I've told you we're going to buy from now on at the Cloverdale Farm store but during the week, for odds and ends such as bread, cereals and soups, we dash down to Peterson's, beyond the church. Ann was pretty woosy Tuesday night but she went with me. To show you how the country people are, we bought three dollars and something worth of groceries and then, after she had run it down on the adding machine, I went over to the package goods part of the store for a carton of Pepsis which I paid for. We were all the way home when Ann opened her purse on the kitchen table and found she hadn't paid for the groceries. She went right to the 'phone and told the gal (wife of the owner) and this Mrs. Peterson said that when we went out the door of her store she had said to herself that she wasn't sure if we had paid but not to worry about it. I took them the cash last night.

Also on Tuesday night, I located the Wilson Methodist Church hall where we have to vote and signed a green slip to transfer our sheets from Catonsville to the new district and precinct as we are still in Baltimore County.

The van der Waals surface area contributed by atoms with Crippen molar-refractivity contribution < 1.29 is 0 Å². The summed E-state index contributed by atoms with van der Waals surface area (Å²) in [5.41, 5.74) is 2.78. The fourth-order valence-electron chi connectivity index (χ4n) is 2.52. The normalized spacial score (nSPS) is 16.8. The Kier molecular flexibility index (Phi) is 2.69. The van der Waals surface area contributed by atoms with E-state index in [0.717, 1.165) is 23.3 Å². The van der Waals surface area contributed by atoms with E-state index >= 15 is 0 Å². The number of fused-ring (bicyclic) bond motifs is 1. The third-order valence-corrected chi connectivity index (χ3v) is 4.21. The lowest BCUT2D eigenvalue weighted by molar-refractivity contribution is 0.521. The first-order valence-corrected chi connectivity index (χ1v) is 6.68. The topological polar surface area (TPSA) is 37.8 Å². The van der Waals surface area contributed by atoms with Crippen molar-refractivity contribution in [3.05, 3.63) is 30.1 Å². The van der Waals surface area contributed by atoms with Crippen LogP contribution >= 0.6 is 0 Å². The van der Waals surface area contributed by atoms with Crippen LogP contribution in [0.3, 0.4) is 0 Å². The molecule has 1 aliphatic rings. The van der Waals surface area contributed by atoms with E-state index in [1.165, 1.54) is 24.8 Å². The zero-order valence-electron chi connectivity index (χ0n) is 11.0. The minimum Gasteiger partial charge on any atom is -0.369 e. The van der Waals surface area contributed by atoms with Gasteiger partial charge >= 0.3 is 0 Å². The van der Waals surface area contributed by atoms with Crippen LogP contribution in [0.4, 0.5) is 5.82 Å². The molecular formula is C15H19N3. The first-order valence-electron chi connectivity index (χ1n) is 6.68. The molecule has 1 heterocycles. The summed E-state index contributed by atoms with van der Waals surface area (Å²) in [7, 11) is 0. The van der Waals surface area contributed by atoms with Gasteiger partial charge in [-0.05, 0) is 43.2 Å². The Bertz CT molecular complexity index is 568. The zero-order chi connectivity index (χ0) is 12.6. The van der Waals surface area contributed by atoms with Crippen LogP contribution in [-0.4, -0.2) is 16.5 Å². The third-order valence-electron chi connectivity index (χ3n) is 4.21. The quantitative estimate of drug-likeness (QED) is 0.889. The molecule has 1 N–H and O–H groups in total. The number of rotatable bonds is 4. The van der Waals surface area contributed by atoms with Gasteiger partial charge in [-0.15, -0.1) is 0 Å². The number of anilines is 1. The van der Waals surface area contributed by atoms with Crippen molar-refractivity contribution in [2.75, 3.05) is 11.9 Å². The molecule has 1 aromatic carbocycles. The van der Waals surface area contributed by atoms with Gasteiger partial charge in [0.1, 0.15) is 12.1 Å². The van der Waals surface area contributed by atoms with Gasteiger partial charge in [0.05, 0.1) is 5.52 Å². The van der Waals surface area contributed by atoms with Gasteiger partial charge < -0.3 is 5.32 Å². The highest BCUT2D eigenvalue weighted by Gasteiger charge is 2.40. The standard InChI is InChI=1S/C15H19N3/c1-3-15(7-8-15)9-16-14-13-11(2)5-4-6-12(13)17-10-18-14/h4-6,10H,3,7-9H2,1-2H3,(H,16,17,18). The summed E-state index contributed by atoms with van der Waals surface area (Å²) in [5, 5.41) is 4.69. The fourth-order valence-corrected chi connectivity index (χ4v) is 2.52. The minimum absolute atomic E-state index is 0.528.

It's too bad you'll get home after the weather has grown colder as I want you to see the Pearce's corner plantation restaurant, as they call it. It's all on one floor right on the corner you see on your map and you eat on a wide porch that completely circles the building lighted by hundreds of all colored lights. I don't know what they do in the winter unless there's some way to close up this porch which I can't see right now. We haven't been there but Mrs. Baldwin told Ann the prices are low and the food pretty good but maybe that's by her standards.


Next Posting: October 7, 1952

Copyright 2012 Stephen A Conner